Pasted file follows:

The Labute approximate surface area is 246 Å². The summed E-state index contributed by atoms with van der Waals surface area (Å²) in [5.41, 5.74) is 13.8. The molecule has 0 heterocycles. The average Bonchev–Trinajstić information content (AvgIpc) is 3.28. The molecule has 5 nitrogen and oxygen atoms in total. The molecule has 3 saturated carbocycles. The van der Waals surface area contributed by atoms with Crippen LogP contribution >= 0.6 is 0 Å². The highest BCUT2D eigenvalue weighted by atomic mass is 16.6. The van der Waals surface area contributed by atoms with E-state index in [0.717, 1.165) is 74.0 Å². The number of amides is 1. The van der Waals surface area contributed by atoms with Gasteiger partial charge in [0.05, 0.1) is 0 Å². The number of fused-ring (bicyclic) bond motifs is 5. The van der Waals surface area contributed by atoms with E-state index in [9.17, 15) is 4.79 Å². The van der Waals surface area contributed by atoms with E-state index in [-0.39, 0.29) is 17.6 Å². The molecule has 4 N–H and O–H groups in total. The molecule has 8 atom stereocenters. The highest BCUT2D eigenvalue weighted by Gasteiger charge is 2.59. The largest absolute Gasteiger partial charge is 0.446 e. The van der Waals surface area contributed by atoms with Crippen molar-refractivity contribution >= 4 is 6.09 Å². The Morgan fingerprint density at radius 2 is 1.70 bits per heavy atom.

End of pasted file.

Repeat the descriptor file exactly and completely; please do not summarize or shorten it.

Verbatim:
The Labute approximate surface area is 246 Å². The summed E-state index contributed by atoms with van der Waals surface area (Å²) in [5.41, 5.74) is 13.8. The molecule has 0 heterocycles. The average Bonchev–Trinajstić information content (AvgIpc) is 3.28. The molecule has 5 nitrogen and oxygen atoms in total. The molecule has 3 saturated carbocycles. The van der Waals surface area contributed by atoms with Crippen LogP contribution >= 0.6 is 0 Å². The highest BCUT2D eigenvalue weighted by atomic mass is 16.6. The van der Waals surface area contributed by atoms with E-state index in [0.717, 1.165) is 74.0 Å². The number of amides is 1. The van der Waals surface area contributed by atoms with Gasteiger partial charge in [0.05, 0.1) is 0 Å². The number of fused-ring (bicyclic) bond motifs is 5. The van der Waals surface area contributed by atoms with E-state index in [9.17, 15) is 4.79 Å². The van der Waals surface area contributed by atoms with E-state index in [-0.39, 0.29) is 17.6 Å². The molecule has 4 N–H and O–H groups in total. The molecule has 8 atom stereocenters. The highest BCUT2D eigenvalue weighted by Gasteiger charge is 2.59. The largest absolute Gasteiger partial charge is 0.446 e. The van der Waals surface area contributed by atoms with Crippen molar-refractivity contribution >= 4 is 6.09 Å². The Morgan fingerprint density at radius 2 is 1.70 bits per heavy atom.